So in a better (though still questionable) model, the decrease is 74.87 times smaller than what these researchers in the dismal science claim. It means that their initial null hypothesis was false. They should be happy.

In fact the idea that research doesn't always translate into economic growth makes sense: if a researcher discovers something, it might lead to an increase in the growth rate, or it might not. It might even harm growth, depending on what the invention does.

But (assuming their data are right) there's still a decrease. What could be causing it?

They argue that it's not just a result of ideas becoming mature: ideas should generate new products as well as improve old ones. They talk about Moore's law and claim that it's 18 times harder today to keep Moore's law on track than it was in 1971. But again, even if it were true, the assumption that “research” and “ideas” are responsible is highly questionable. Moore's law is more about manufacturing than design.

The same goes for crop yields: research is a minor factor in improving crop yields. Farms are entire ecosystems, which I know almost nothing about, but there's dirt, fertilizer, machinery, and . . . um, cows.

Getting back to research. Suppose each researcher over their lifetime discovers ten important things. If management chooses not to develop nine of them, this does not necessarily mean the researcher was less productive or had fewer ideas. It could mean that companies are becoming more risk-averse (a known factor in pharma research, where the role of FDA regulation and product liability in discouraging new molecular entities (NMEs) is enormous). It could mean that executives are not taking advantage of their own company's research. Or that taxes are too high and they have insufficient funds to launch a new product.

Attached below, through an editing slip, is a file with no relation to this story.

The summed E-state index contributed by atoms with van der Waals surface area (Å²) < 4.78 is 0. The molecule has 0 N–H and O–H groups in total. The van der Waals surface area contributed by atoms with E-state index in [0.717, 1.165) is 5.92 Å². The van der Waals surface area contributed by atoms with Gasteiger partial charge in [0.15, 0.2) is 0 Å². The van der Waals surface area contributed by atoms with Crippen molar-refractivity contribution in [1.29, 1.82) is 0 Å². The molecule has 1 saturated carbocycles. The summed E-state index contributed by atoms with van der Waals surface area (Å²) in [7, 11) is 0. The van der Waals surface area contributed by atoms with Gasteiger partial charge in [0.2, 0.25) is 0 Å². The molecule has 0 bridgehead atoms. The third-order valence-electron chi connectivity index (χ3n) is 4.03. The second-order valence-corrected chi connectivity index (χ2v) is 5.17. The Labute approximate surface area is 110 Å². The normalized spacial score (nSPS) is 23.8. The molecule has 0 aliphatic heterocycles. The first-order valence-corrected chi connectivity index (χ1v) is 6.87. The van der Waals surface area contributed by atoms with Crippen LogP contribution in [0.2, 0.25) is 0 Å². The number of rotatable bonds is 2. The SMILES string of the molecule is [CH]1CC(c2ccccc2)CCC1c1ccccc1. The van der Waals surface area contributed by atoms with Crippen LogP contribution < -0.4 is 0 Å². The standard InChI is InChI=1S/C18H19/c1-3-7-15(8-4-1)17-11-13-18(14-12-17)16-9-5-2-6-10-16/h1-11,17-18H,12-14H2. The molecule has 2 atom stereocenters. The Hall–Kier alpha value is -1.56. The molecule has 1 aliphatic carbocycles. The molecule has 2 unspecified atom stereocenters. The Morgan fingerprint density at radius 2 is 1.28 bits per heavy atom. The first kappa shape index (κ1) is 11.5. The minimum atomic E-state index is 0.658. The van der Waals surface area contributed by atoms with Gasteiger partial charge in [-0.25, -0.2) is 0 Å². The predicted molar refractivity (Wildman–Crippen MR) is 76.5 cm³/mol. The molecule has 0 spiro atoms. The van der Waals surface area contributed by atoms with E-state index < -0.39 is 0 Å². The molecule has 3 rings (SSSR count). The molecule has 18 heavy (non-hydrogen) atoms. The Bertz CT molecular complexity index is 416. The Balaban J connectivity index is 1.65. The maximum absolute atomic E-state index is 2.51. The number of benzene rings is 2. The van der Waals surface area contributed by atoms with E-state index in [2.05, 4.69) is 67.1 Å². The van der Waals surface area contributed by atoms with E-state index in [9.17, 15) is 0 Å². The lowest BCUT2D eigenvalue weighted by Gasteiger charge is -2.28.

Or maybe science has become more bureaucratic; basic researchers spend far more time writing grant applications than before; or there are structural changes in how labs are run. Or it could mean that researchers are moving to fields that don't translate as effectively toward making profits. Or maybe, as the authors suggest, lab equipment has gotten more expensive. It could be a million things. Running short of ideas is the least likely one.

I've worked in a quasi-commercial research place, and the researchers I've seen come up with new ideas like crazy—if they're allowed to. Whether management can figure out how to turn them into profit is another matter. In my observation, most of any profit goes to pay the patent lawyers—and the managers' salary.

But wait, there's more! How these economists define researcher is not clearly stated. The number of researchers in the graph above is normalized to 1930 = 1.0. But what is a researcher?

Being economists, they use money. A researcher is the research expenditure divided by the wage of a scientist. Higher wages = fewer actual people per “effective scientist.” So, the conclusion seems obvious: scientist wages are too low. They should get a raise. QED.

What this paper really shows is that ideas, especially bad ones that generate scary headlines, are more abundant than ever.

1. Nicholas Bloom, Charles I. Jones, John Van Reenen, and Michael Webb (2017). Are Ideas Getting Harder to Find? NBER Working Paper No. 23782 JEL No. O3,O4

sep 17, 2017; last edited sep 18, 2017, 5:38 am

See also

Economic inequality statistics are based on faulty data analysis
(Economic inequality, Part 2)

The numbers magically come out in favor of bigger government.

Psychologists: Economic inequality increases risk-taking
(Economic Inequality, Part 1)

Science comes to the rescue, proves the obvious; Austrian economists cheer